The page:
How to Manage Pests
UC Pest Management Guidelines
Necrotic Ring Spot
Pathogens: Ophiospharella korrae (=Leptosphaeria korrae), O. namari (= L. namari)
(Reviewed 9/09, updated 9/09, pesticides updated 12/16)
In this Guideline:
DESCRIPTION OF THE DISEASE
Necrotic ring spot appears as large, ring-shaped patches that often cause depressions in the turf. Rings may vary from a few inches to several feet in diameter. Individual plants appear to have drought stress and can be stunted or discolored red, yellow, or tan. Lower stems and roots are often covered with black runner hyphae, and in advanced stages, the affected tissue (roots, rhizomes, and crowns) may turn necrotic and black or brown. Dark fungal structures (hyphae and pseudosclerotia) may sometimes be visible on affected plant parts. The fungus survives as mycelia in plant debris and in the thatch layer. The disease can also be spread by mechanical equipment and infested sod.
Fine fescues and bentgrasses. On bermudagrass, the pathogen causes a disease known as spring dead spot.
CONDITIONS FAVORING DISEASE
Necrotic ring spot development is favored by cool, wet conditions in spring and early fall. Drought stress and high compaction can intensify symptoms later in the season.
Follow good management practices; systemic fungicides have proven effective when applied on a preventive basis.
Maintain the highest mowing height possible to help prevent the development of this disease. Follow recommended irrigation practices to avoid drought stress. Avoid excessive nitrogen fertilization. Resistant varieties of Kentucky bluegrass are available. Replant with other species such as perennial ryegrass or tall fescue.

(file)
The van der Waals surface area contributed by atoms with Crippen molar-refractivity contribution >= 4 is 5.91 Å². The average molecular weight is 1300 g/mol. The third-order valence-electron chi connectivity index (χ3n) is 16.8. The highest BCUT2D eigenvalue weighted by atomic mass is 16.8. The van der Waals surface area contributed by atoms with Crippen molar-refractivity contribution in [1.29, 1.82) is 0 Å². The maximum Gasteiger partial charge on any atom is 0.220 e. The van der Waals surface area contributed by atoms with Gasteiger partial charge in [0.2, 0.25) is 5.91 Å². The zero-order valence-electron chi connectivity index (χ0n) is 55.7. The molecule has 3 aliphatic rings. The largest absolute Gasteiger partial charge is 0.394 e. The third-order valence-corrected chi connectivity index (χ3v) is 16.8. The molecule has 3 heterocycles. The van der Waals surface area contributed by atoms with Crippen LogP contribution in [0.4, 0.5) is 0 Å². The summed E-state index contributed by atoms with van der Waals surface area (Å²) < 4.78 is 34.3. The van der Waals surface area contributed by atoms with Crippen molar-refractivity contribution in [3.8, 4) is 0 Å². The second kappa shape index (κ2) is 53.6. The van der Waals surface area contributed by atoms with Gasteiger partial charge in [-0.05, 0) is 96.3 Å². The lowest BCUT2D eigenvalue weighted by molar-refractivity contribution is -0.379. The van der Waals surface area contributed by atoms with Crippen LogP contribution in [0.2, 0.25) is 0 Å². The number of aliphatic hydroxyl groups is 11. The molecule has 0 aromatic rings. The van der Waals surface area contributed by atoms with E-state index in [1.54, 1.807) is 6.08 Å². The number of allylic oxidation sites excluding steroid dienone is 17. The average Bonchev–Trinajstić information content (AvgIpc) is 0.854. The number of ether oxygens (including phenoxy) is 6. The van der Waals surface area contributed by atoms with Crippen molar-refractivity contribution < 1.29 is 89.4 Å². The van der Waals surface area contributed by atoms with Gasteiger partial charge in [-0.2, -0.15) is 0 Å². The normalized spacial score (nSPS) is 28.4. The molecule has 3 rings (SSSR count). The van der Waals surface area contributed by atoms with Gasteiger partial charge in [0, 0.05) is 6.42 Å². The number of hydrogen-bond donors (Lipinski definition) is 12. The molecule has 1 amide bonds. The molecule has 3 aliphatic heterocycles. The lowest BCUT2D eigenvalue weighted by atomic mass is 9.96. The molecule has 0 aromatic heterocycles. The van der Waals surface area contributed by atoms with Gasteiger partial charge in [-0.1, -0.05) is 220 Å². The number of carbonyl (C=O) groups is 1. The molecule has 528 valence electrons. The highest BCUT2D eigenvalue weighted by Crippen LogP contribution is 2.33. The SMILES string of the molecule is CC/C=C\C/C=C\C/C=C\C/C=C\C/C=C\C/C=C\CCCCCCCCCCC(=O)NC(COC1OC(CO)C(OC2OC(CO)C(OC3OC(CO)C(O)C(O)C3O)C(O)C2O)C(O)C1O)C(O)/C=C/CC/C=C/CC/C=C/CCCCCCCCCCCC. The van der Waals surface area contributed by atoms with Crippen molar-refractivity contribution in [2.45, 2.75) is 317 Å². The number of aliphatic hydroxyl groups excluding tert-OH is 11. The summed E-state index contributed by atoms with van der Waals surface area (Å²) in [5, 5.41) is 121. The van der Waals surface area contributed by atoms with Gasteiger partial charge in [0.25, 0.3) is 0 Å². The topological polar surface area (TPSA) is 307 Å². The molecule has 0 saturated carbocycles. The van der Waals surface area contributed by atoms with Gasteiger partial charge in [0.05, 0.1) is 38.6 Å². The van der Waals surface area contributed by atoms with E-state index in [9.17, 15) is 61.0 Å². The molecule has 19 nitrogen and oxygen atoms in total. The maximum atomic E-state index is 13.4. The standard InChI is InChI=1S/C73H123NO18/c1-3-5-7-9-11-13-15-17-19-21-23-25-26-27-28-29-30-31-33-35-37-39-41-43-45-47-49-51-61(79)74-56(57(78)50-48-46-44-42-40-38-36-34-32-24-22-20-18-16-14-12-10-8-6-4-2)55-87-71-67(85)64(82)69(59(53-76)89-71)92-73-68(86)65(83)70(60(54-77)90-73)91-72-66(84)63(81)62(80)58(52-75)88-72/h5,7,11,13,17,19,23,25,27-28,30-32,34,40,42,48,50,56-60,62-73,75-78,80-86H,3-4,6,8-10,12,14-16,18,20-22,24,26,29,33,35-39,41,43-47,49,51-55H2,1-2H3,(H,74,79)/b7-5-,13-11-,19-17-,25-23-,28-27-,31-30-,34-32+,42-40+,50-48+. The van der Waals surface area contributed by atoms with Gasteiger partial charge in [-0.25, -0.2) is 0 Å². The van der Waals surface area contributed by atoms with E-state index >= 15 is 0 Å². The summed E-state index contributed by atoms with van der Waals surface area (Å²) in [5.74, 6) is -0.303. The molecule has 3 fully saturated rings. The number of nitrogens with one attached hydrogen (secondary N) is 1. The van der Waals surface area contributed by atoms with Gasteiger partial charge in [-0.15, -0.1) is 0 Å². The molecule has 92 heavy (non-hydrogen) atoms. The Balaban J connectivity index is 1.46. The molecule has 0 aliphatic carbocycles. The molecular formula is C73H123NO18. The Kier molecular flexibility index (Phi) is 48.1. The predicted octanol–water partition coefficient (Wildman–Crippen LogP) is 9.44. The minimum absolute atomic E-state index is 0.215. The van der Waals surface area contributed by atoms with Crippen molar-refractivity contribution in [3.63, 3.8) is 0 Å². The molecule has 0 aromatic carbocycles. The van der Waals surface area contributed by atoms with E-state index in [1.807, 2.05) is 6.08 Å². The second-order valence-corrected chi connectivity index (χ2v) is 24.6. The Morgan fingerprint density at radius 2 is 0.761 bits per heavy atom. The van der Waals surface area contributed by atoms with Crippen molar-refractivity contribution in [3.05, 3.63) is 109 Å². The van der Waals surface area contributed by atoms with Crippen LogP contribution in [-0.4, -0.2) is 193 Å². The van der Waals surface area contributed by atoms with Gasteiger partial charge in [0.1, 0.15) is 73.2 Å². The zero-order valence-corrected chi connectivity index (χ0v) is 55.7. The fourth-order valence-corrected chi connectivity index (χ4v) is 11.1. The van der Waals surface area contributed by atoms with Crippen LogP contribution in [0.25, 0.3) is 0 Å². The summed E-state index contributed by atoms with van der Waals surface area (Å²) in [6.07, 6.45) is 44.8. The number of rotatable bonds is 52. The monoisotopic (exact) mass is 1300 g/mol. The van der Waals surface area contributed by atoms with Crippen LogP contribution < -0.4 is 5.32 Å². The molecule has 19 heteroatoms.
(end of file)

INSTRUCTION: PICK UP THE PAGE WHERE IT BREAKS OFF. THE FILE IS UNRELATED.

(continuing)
In areas where necrotic ring spot occurs frequently, began treatment of spring infections when soil temperatures reach 60°F and continue until environmental conditions are no longer favorable for the disease in summer. Apply fungicides in an adequate volume of water, or apply enough water after application, to allow the fungicide to penetrate into the root zone.
UC IPM Pest Management Guidelines: Turfgrass
A. Downer, UC Cooperative Extension, Ventura County
Acknowledgment for contributions to Diseases:F. Wong, Plant Pathology, UC Riverside
J. Hartin, UC Cooperative Extension, San Bernardino County
M. E. Grebus, Plant Pathology, UC Riverside